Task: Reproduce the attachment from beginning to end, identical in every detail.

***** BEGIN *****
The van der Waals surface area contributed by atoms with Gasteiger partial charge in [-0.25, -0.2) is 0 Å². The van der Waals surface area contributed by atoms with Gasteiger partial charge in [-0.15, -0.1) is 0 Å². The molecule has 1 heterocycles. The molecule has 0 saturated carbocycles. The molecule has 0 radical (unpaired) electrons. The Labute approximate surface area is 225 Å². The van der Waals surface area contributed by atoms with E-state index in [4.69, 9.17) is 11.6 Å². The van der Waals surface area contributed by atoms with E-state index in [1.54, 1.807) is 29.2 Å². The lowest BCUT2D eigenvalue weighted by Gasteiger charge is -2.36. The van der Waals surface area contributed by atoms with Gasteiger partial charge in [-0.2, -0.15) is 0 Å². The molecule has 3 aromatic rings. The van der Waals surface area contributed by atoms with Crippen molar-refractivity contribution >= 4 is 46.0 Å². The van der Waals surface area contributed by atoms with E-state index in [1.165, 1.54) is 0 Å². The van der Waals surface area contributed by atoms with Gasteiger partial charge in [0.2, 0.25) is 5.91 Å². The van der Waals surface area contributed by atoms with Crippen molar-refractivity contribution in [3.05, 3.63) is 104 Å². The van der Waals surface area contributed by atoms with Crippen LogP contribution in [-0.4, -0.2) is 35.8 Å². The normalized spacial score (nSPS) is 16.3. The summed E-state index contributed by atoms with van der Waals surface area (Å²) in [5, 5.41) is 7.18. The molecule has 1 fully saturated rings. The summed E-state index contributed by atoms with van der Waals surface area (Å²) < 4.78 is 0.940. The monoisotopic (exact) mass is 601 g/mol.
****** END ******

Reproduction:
The van der Waals surface area contributed by atoms with Gasteiger partial charge in [-0.25, -0.2) is 0 Å². The van der Waals surface area contributed by atoms with Gasteiger partial charge in [-0.15, -0.1) is 0 Å². The molecule has 1 heterocycles. The molecule has 0 saturated carbocycles. The molecule has 0 radical (unpaired) electrons. The Labute approximate surface area is 225 Å². The van der Waals surface area contributed by atoms with E-state index in [4.69, 9.17) is 11.6 Å². The van der Waals surface area contributed by atoms with E-state index in [1.54, 1.807) is 29.2 Å². The lowest BCUT2D eigenvalue weighted by Gasteiger charge is -2.36. The van der Waals surface area contributed by atoms with Gasteiger partial charge in [-0.2, -0.15) is 0 Å². The molecule has 3 aromatic rings. The van der Waals surface area contributed by atoms with Crippen molar-refractivity contribution >= 4 is 46.0 Å². The van der Waals surface area contributed by atoms with E-state index in [1.165, 1.54) is 0 Å². The van der Waals surface area contributed by atoms with Gasteiger partial charge in [0.2, 0.25) is 5.91 Å². The van der Waals surface area contributed by atoms with Crippen molar-refractivity contribution in [3.05, 3.63) is 104 Å². The van der Waals surface area contributed by atoms with Crippen LogP contribution in [-0.4, -0.2) is 35.8 Å². The normalized spacial score (nSPS) is 16.3. The summed E-state index contributed by atoms with van der Waals surface area (Å²) in [5, 5.41) is 7.18. The molecule has 1 fully saturated rings. The summed E-state index contributed by atoms with van der Waals surface area (Å²) < 4.78 is 0.940. The monoisotopic (exact) mass is 601 g/mol.